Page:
Not too long ago I walked into a house where it looked like a huge pee pad explosion took place. There were literally pee pads covering most of the floor space, and yet the puppy was still having accidents everywhere! Pee pads can be a very useful training tool if used properly, but how do we train a puppy to use pee pads?
Why Use Pee Pads?
Pee pads can be very helpful for potty training puppies in a variety of situations, including:
- When it is too cold outside or during other extreme weather.
- When puppies live in apartment or condo settings without grassy areas nearby.
- When puppies live in high-rise apartments.
- When it’s too difficult for senior citizens or other guardians with health and/or mobility issues to take the dog outside.
- When puppies are left alone for more than 5 or 6 hours.
How To Train Your Puppy To Use Pee Pads
Follow these steps to train your puppy to use a pee pad:
1. Create a designated pee pad spot.
Create a specific place for your puppy to potty in the general area you are keeping your puppy. This is the spot where you’ll always put the peed pads. It can be in a small space, such as a powder room, laundry room or exercise pen, or you can block off a small part of an area if necessary. You can even create a space in your garage using an exercise pen. Just remember to keep it small.
2. Stick to a schedule.
Make sure you follow your potty training schedule to prevent accidents. Take your puppy to the designated potty area when he first wakes up, after meals, playtime, training or naps.
3. Be supportive.
Stay with your puppy until he goes potty. Immediately afterward, praise, treat and/or play with your puppy. Anytime you see your puppy heading toward the pee pad area go, with him and encourage him to go to the pads. Follow with praise, treats and/or play.
Giving Your Puppy Access To Pee Pads When You Are Not Available
It’s not always possible to be there to take our puppies to their pee pad spot. This is especially problematic if we are away from home. We can solve this by changing up their space.
If you are using a crate while training your puppy, place your crate inside your potty area off to one side with the door propped open.
If you are confining your puppy to a small area instead of a crate, place bed and toys off to one side and pee pads across from them. This can also be done using an exercise pen within the area.
Transitioning Your Puppy To Go Potty Outside
Now your puppy is using the pee pads on a regular basis and you have decided to transition your puppy to go outside. This can be done using the following steps:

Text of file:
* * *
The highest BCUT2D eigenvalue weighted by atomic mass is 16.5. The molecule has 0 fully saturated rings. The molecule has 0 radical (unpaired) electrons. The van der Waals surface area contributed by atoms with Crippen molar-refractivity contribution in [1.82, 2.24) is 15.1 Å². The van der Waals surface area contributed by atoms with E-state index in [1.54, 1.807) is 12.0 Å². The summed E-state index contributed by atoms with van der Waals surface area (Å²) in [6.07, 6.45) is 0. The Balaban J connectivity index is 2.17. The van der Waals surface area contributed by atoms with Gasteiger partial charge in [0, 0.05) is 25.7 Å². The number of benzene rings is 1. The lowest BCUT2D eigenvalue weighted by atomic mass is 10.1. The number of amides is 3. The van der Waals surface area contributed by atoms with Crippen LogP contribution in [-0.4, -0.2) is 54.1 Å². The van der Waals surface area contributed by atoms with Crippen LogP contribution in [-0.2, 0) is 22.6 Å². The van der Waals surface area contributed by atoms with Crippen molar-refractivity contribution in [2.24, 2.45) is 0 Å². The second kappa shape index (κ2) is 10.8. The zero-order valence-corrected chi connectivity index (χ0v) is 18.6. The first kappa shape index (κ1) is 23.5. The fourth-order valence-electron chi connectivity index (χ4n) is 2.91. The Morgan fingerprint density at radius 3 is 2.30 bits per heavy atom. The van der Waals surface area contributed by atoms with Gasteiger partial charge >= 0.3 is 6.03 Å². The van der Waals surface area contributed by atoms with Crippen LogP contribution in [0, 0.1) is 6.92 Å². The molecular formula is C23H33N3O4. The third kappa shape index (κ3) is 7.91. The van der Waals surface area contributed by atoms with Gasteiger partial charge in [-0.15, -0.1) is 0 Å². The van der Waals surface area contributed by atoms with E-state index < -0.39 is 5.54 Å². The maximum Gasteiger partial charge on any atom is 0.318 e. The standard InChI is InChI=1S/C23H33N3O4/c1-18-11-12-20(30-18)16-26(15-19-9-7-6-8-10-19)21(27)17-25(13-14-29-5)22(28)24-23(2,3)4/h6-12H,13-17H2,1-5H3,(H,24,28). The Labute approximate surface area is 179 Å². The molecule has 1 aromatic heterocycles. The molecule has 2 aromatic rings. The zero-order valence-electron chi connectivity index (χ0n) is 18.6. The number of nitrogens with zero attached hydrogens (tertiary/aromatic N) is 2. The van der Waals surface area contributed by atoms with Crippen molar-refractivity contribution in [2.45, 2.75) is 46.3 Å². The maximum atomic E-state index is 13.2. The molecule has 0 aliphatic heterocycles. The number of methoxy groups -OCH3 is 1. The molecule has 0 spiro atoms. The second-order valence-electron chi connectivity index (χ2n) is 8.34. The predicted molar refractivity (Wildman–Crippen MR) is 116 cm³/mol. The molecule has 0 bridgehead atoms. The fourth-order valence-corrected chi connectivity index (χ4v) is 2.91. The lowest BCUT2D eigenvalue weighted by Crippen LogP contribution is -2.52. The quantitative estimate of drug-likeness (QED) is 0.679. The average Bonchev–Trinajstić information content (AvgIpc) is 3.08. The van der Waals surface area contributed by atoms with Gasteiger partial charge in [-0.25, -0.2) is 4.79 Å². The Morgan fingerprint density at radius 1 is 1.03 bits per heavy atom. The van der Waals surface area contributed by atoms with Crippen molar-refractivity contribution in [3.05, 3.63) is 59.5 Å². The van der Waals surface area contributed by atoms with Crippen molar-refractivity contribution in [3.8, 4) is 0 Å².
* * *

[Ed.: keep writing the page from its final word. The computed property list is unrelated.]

- Place a pee pad outside in the area you want your puppy to potty.
- Once again, going back to your potty training schedule, take your puppy outside to the area first thing in the morning, after meals, waking up, training or playing.
- Make sure your puppy continues to have access to his inside pee pads until he is routinely going outside.
- Once he is going outside on a regular basis, start to limit access to the pee pads indoors until he is no longer using them.
- Discontinue using the pads outside.
What To Do If Problems Arise
Accidents happen! Just take a deep breath and a step back in training. We are not perfect, and neither are our puppies. We all make mistakes. Here are some common problems and what you can do to combat them.
Problem No. 1.
Puppy is missing the pee pads and going on the floor.
Solution: You need to reduce the area you are using for the pee pads so that your puppy does not have access to the rest of the floor.
Problem No. 2
Puppy was consistently using pee pads but is now having accidents.
Solution: Do not hesitate to take a few steps backwards in your training to set your puppy up for success.
Problem No. 3.
Puppy pees on throw rugs and towels.
Solution: The texture of pee pads is very similar in texture to softer rugs and towels. Pick all rugs and towels in your puppy’s area until your puppy is consistently using the pee pads.
Problem No. 4.
After you have transitioned puppy to going outdoors you find that puppy is having accidents in the old pee pad area.
Solution: Make sure to clean the area well with an enzymatic cleaner and then completely block access to the area until your puppy is no longer trying to go potty in that area.
Problem No. 5.
Puppy decides that pee pads are great fun as a toy.
Solution: There are pee pad trays that prevent your puppy from running away with or chewing them.
When Not To Use a Pee Pad
Do not use pee pads if your goal is to have your puppy going outside and not using a pee pad. Unless there are extenuating circumstances such as weather or health concerns, you are better off training him to go outside from the beginning. It will save you a lot of training time.
You also do not wat to use pee pads if your puppy is a large or extra-large breed puppy. You will not want him flooding your home as he grows!
Lastly, hold off on the pee pads if you or family members are immune compromised. I would check with your doctor before starting a puppy on pee pads.
As with the family above, with patience and consistency you too can turn your home from looking like a pee pad explosion to having a puppy that consistency uses pee pads in your chosen spot.